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Novel Device Measures Function with Finger and Foot Tapping – Further Study Planned

February 27, 2020

Researchers at the University of California, San Diego report that a novel device combining several sensors was able to measure function, correlating strongly with the EDSS, the standard measure of disability progression in MS. Participants wore a small band on the forearm or calf, then completed 20 finger or foot taps. Data from multiple sensors, measuring acceleration, rotation, and nerve impulse activity, was then downloaded to a computer. The procedure was repeated on all four limbs, taking less than five minutes. The team is conducting further studies that will determine the device’s ability to track changes over time, and also is seeking to develop software allowing for widespread use. Finding more sensitive measures to track disease progression more quickly is a priority for improving clinical care and conducting clinical trials in progressive MS.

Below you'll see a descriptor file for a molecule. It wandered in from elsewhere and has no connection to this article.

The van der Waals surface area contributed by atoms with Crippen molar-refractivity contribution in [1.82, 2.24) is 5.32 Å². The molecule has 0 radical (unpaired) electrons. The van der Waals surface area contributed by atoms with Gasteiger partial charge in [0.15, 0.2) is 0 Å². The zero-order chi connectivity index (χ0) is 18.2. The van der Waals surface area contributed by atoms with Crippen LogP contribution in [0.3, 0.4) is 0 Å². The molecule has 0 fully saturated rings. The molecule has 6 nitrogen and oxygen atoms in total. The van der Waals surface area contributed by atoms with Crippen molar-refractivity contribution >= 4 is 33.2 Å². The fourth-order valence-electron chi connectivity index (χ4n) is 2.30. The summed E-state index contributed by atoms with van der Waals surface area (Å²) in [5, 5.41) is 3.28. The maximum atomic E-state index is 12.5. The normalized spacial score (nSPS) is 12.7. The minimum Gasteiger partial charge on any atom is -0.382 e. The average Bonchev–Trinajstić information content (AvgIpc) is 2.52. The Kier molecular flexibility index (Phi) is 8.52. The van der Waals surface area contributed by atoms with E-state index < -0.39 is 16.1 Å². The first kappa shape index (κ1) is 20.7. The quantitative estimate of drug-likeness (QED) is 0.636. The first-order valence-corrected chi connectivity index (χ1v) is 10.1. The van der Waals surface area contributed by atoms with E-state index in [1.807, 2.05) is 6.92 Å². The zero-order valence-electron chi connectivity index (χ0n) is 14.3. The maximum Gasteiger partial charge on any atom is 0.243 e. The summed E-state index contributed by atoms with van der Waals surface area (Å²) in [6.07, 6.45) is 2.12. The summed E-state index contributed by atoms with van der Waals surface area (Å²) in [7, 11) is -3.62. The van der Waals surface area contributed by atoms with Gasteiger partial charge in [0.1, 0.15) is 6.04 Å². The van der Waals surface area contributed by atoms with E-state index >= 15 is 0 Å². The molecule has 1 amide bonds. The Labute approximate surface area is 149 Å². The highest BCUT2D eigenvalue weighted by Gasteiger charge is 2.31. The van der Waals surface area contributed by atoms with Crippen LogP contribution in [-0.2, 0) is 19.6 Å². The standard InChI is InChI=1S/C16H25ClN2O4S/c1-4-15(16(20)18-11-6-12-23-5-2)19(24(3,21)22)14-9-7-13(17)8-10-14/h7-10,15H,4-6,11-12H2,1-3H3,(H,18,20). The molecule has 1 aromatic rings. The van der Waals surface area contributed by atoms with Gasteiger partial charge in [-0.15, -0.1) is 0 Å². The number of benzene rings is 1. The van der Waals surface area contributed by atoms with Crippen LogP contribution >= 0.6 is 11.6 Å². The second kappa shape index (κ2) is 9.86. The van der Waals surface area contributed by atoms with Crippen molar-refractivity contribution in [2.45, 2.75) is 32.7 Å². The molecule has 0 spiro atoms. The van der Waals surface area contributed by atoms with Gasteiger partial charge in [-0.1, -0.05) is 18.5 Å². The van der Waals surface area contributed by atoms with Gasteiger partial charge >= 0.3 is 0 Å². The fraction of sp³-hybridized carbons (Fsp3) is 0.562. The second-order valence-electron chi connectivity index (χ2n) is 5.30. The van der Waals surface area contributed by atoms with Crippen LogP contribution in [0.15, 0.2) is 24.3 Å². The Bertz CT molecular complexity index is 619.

Read more from the UC San Diego Health

Read the paper in the Annals of Clinical and Translational Neurology

About Multiple Sclerosis

Multiple sclerosis is an unpredictable disease of the central nervous system. Currently there is no cure. Symptoms vary from person to person and may include disabling fatigue, mobility challenges, cognitive changes, and vision issues. An estimated 1 million people live with MS in the United States. Early diagnosis and treatment are critical to minimize disability. Significant progress is being made to achieve a world free of MS.

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